Do you ever feel like no matter how prepared you are, you always blank on the big day? This video from TedEd explains how short-term stress could be frying your memory.
You spend weeks preparing for a presentation, memorizing important facts and statistics to dazzle your audience and drive your point home. But when the day finally arrives and you’re on the spot, your mind is as blank as a pristine chalkboard.
What just happened? As educator Elizabeth Cox explains, the answer lies in the complicated relationship between short-term stress and memory.
How Your Brain Makes Memories
When you learn something new, facts you read or hear become a memory through three main steps:
Acquisition: First, as you acquire information, each sensory experience—what you hear, see, touch, or smell—activates a unique set of brain areas including the hippocampus, amygdala, and prefrontal cortex.
Consolidation: Then, a sensory experience has to be consolidated by the hippocampus, which encodes information in order for it become a lasting memory. This is influenced by the amygdala, which places greater significance on experiences associated with strong emotions in order to turn those experiences into memories (that’s why you remember the time you broke your leg as a child, but not what you ate for breakfast two weeks ago).
Inclusion: Finally, the hippocampus creates a memory. This is most likely done by strengthening the synaptic connections between brain cells stimulated during the original sensory experience. (While scientists are still trying to pinpoint the exact mechanism that makes a memory stick, this is the leading theory.)
Once a memory is created, it can later be retrieved by the prefrontal cortex, the area of the brain responsible for your thoughts, attention, and ability to reason.
Why Stress Makes You Forget
In the first two stages of creating a memory, moderate stress can actually be helpful for retaining information, as hormones released in periods of stress stimulates the brain.
“Your brain responds to stressful stimuli by releasing hormones known as corticosteroids, which activate a process of threat detection and threat response in the amygdala,” Cox explains. “The amygdala prompts your hippocampus to consolidate this stress-inducing experience into a memory, meanwhile the flood of corticosteroids from stress stimulates your hippocampus, also prompting memory consolidation.”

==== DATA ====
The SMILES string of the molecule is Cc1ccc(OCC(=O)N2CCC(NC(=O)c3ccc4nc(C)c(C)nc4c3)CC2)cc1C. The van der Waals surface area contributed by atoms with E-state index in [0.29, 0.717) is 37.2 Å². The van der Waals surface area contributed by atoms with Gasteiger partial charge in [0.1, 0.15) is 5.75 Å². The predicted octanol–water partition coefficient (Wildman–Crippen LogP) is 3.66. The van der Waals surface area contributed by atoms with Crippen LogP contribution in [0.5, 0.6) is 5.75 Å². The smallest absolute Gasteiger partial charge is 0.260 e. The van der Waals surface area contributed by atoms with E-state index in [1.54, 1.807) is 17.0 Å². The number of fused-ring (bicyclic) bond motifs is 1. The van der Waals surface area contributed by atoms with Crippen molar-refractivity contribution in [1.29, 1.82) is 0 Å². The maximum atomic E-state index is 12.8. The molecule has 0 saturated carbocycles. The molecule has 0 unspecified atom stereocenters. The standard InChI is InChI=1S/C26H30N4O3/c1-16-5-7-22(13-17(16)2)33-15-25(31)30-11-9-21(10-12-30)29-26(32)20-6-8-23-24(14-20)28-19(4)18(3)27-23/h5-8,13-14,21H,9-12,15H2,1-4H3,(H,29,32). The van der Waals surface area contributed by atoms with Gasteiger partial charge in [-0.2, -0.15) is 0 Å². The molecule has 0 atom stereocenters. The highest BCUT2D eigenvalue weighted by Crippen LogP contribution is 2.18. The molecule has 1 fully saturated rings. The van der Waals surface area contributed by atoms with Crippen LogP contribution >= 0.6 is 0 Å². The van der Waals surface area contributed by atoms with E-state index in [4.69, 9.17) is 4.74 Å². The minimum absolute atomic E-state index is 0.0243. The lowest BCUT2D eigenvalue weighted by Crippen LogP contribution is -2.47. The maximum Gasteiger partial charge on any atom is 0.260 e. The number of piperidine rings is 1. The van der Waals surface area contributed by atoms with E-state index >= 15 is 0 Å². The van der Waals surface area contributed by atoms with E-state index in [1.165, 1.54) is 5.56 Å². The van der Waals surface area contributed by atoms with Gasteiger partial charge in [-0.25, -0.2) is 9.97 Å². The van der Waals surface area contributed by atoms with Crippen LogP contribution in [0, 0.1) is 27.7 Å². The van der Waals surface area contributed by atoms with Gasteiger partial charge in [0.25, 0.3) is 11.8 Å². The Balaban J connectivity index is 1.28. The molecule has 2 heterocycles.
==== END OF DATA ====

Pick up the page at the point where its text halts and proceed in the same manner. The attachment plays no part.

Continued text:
Once stress becomes a chronic problem, however, it has the opposite effect on memory.
The reason for this has to do with human’s fight, flight, or freeze response. This response has the ability to overrule “slower, more reasoned thought” when it perceives you’ve entered a dangerous situation so that you can react quickly and get out of harm’s way.
“The weeks, months, or even years of sustained corticosteroids that result from chronic stress can damage the hippocampus and decrease your ability to form new memories.”
Unfortunately, harmless but stressful events—like taking your driver’s exam—can trigger this response, causing your mind to go blank. As you begin to panic even more, the act of trying to remember can itself become a stressor, leading to a vicious cycle where the possibility of recalling what you need to know becomes even less likely.
“The weeks, months, or even years of sustained corticosteroids that result from chronic stress can damage the hippocampus and decrease your ability to form new memories,” Cox says.
How do we break the cycle? Here are three ways to use stress to your advantage:
Put yourself under pressure. When getting ready for a high-pressure situation, like a presentation or an exam, do your best to rehearse in a setting that will be similar to the actual event. For example, if your speech is going to be timed, set a timer when you practice. When you create an environment that is similar to the one you’ll be performing in, you can desensitize your brain’s flight-or-fight response.
Exercise every day. Regular exercise increases your heart and breathing rate, which is linked to chemical changes in the brain that reduce anxiety and increase a sense of well-being. Plus, exercise is believed to improve sleep, ensuring you get adequate rest before a stressful day.
Remember to breathe. On the day of a high-pressure event, take a deep breathe. Deep breathing exercises have been proven to reduce test anxiety, as doing so can counteract your body’s fight, flight, freeze response.
BY NICOLE BAYES-FLEMING